The following review is another from Charlie Freeman, a New York City-based cigar enthusiast who, in his relatively short smoking career, has demonstrated an amazing ability to discern quality product and help others find the perfect cigar for them. You can read his first review of the Padron 1964 Anniversario Diplomatico Maduro here. You can also read my review of the Rocky Patel Vintage 1990 here.
It’s a pleasantly mild Friday evening. I recline into one of the many comfy chairs at Cigar Inn’s brand new Upper East Side location on 334 East 73rd, coming face to nub with a cigar that has proved itself to be a most polarizing blend. The Rocky Patel Vintage 1990 line has garnered both love and contempt among cigar smokers with very little middle ground. Our own Matthias Clock knows of this story firsthand, having reviewed the ’90 Churchill years before. So why review it again? Because the Vintage 1990 is like a great mystery; it’s an unusual cigar that rightfully deserves to be looked at from more than just one angle. Thus, I’m taking on the Rocky Patel Vintage 1990 Torpedo this evening.
Wrapper: Honduran Broadleaf
Dimensions: 6.25 x 52
Vitola: Torpedo Box-pressed
Appearance & Construction
Upon removing this handsome medium-bodied stogie from the cellophane I am immediately struck by the precision of its box-pressed construction. There are almost no detectible flaws in its shape. The edges are so pronounced that I’m almost afraid to touch it, lest I get my fingers cut. I also find that this torpedo is packed to the brim. This stick has no flexibility whatsoever, being able to hold its form no matter what. So what does this entail for the smoke experience? Let’s find out.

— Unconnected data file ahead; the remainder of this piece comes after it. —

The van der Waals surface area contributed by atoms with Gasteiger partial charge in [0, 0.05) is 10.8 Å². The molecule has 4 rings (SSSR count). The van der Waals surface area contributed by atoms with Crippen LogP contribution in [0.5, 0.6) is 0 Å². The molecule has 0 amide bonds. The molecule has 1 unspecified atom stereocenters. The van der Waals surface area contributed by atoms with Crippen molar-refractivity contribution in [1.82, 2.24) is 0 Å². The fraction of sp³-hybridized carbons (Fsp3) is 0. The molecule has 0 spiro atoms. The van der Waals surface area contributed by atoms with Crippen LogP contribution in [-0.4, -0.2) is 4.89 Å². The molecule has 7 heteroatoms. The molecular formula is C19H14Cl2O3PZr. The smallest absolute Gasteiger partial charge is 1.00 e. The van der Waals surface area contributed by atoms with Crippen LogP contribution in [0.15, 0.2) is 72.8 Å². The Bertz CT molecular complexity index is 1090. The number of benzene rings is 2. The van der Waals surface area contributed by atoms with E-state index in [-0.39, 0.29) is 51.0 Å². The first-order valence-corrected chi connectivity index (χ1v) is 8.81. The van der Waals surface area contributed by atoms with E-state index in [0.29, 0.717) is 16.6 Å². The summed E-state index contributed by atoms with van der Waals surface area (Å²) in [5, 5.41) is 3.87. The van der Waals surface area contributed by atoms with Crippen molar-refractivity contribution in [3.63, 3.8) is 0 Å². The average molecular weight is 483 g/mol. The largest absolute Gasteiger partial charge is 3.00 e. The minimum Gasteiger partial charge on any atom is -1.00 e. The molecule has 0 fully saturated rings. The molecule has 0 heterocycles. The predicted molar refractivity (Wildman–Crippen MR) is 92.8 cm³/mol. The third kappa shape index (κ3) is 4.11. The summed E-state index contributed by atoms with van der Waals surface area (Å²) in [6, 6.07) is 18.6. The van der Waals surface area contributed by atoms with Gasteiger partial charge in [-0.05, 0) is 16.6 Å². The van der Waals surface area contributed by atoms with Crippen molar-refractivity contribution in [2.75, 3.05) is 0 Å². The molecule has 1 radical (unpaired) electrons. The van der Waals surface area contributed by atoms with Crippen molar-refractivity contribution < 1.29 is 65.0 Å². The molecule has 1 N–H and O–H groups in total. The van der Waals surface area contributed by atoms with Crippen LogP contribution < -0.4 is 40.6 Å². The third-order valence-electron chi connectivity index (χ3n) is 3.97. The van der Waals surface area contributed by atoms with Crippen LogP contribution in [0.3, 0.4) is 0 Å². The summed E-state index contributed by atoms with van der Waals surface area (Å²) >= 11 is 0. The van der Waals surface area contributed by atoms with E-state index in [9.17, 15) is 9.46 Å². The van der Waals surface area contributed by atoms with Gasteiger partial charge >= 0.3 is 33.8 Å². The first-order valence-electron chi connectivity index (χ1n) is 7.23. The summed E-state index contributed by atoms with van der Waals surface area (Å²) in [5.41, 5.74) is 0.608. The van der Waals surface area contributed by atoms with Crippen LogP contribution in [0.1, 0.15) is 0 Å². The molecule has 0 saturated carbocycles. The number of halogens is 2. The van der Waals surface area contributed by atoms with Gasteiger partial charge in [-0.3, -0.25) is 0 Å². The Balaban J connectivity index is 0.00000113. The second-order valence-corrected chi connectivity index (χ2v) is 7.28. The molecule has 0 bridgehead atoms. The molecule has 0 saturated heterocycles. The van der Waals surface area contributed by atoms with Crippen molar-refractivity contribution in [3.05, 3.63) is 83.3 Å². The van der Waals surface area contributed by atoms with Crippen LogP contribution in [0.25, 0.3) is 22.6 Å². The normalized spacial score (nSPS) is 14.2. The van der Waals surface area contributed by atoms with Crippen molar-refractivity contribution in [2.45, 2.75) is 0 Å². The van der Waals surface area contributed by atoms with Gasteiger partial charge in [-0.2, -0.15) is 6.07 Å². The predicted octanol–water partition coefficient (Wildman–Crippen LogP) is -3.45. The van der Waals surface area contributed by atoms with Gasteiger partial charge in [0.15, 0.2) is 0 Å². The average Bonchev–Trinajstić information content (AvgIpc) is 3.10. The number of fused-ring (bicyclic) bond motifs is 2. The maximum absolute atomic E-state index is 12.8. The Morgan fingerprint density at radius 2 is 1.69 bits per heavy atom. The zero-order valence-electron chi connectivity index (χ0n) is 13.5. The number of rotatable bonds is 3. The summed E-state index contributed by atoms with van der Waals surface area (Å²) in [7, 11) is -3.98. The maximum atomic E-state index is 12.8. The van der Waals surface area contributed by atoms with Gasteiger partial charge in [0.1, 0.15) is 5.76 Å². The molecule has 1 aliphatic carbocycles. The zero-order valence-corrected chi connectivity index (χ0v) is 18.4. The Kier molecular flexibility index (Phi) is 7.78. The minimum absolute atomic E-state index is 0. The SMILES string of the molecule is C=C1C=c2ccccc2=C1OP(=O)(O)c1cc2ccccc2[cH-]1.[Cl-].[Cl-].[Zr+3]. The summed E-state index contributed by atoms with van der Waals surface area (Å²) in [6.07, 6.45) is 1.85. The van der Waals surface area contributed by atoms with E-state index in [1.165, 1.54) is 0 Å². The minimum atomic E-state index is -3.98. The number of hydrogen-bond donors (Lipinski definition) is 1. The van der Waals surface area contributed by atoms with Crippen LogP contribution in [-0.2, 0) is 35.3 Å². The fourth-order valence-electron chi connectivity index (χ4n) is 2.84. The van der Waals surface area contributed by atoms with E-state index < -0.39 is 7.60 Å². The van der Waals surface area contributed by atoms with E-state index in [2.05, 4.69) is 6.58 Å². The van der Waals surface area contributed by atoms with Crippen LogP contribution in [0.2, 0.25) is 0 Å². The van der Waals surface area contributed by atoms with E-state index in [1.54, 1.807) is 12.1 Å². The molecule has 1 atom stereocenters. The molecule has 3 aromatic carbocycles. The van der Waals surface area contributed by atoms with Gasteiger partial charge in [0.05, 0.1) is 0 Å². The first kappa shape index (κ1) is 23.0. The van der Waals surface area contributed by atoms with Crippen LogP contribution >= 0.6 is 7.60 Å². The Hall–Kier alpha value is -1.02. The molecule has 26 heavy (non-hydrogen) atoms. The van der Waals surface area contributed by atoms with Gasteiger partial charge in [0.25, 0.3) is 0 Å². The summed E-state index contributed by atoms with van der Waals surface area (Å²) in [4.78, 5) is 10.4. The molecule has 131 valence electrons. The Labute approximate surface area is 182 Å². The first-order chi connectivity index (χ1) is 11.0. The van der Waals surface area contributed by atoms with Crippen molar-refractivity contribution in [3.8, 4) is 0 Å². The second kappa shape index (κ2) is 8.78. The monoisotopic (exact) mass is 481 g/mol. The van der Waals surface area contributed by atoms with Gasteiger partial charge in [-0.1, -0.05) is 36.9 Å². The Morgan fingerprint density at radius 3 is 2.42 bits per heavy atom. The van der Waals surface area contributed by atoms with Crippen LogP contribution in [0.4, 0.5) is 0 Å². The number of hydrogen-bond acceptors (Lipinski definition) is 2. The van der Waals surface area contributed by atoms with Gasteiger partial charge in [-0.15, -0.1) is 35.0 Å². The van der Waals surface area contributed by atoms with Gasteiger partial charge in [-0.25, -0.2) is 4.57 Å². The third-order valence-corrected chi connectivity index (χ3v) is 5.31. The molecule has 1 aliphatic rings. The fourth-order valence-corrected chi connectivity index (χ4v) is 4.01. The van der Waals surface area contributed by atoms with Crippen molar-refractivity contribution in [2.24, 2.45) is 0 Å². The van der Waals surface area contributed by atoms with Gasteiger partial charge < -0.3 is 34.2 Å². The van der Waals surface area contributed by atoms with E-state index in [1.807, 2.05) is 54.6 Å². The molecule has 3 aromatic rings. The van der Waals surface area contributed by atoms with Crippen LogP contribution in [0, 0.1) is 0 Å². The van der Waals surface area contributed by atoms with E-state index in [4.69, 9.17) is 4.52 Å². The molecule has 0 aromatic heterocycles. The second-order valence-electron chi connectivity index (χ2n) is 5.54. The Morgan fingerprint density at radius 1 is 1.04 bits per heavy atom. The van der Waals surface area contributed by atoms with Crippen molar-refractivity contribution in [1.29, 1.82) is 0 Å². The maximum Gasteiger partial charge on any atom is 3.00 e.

The Smoke and Its Flavor
And we’re off! The first couple of puffs come easily enough, with some thick smoke to match. Unfortunately, this easy puffing does not last very long. Soon enough, the draw becomes gradually more resistant and constricted. This makes puffing a more laborious process as the smoke clouds get thinner.
All the while I find my every other thought being centered around whether or not the stogie is going to go out. Not exactly the kind of thing you want to be thinking about when you’re trying to relax. Fortunately, the draw begins to breathe much more freely as I approach the nub, ensuring an easy and comfortable finish.
While the draw leaves much to be desired, the flavor is a worthy consolation. Upon lighting up, I am greeted by a lovely touch of cinnamon, which stays at the forefront for the first few puffs.
In the main section the cinnamon takes a back seat to another, more earthy taste that I can’t quite put my finger on. I continue to the last quarter of the stick and I’m still trying to figure out this mysterious flavor. Even in hindsight I haven’t a clue what that flavor was, except that it drew a picture of hickory wood in my mind with every puff.
The Final Verdict
At the end of the day, I can easily see why the ’90 has garnered such mixed reactions in the market. The draw was a noticeable struggle, and I also lost part of the wrapper on the nub. Yet, the flavor was quite satisfying. And unlike with the ’90 Churchill, the ’90 Torpedo’s flavor didn’t change based on how quickly or slowly it was smoked, and its structural integrity held throughout, allowing for the Torpedo to be enjoyed in its entirety. Thus, the final verdict is as follows: If you like a hard draw and an earthy flavor and are willing to put up with losing part of the wrapper because of how hard you have to puff, this is the cigar for you. As for me, I don’t always smoke the Rocky Patel Vintage 1990. But when I do, I prefer the Torpedo.
Final Grade: B+
Tips for a Perfect Smoke Experience
No medium to full-bodied cigar is complete without dark chocolate and a cup of coffee, and the Vintage 1990 Torpedo is no exception.
- Order of Procedure: 2-3 puffs, one bite-sized piece, one sip of coffee
- Espresso in particular will do the trick best.
- As with the ’90 Churchill, don’t take any chances. You are advised to smoke this torpedo slowly and fully to get the best flavor.